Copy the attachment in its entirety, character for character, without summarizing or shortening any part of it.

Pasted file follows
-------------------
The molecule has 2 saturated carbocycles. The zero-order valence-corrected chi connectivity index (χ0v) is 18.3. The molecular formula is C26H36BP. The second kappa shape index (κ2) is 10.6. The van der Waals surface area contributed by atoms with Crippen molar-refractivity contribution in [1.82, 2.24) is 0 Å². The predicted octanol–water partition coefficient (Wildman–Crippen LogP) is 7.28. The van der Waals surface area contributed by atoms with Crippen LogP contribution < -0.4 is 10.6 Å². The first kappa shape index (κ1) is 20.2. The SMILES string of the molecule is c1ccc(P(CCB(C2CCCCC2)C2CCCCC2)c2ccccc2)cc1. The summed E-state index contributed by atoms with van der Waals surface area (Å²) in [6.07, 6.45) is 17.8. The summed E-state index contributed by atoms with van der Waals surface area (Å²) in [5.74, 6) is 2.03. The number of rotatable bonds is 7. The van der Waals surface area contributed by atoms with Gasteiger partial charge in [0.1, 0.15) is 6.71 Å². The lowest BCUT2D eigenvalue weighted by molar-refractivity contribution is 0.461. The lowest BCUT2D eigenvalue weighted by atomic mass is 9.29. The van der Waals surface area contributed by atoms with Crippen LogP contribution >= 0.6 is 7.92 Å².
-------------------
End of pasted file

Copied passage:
The molecule has 2 saturated carbocycles. The zero-order valence-corrected chi connectivity index (χ0v) is 18.3. The molecular formula is C26H36BP. The second kappa shape index (κ2) is 10.6. The van der Waals surface area contributed by atoms with Crippen molar-refractivity contribution in [1.82, 2.24) is 0 Å². The predicted octanol–water partition coefficient (Wildman–Crippen LogP) is 7.28. The van der Waals surface area contributed by atoms with Crippen LogP contribution < -0.4 is 10.6 Å². The first kappa shape index (κ1) is 20.2. The SMILES string of the molecule is c1ccc(P(CCB(C2CCCCC2)C2CCCCC2)c2ccccc2)cc1. The summed E-state index contributed by atoms with van der Waals surface area (Å²) in [6.07, 6.45) is 17.8. The summed E-state index contributed by atoms with van der Waals surface area (Å²) in [5.74, 6) is 2.03. The number of rotatable bonds is 7. The van der Waals surface area contributed by atoms with Gasteiger partial charge in [0.1, 0.15) is 6.71 Å². The lowest BCUT2D eigenvalue weighted by molar-refractivity contribution is 0.461. The lowest BCUT2D eigenvalue weighted by atomic mass is 9.29. The van der Waals surface area contributed by atoms with Crippen LogP contribution >= 0.6 is 7.92 Å².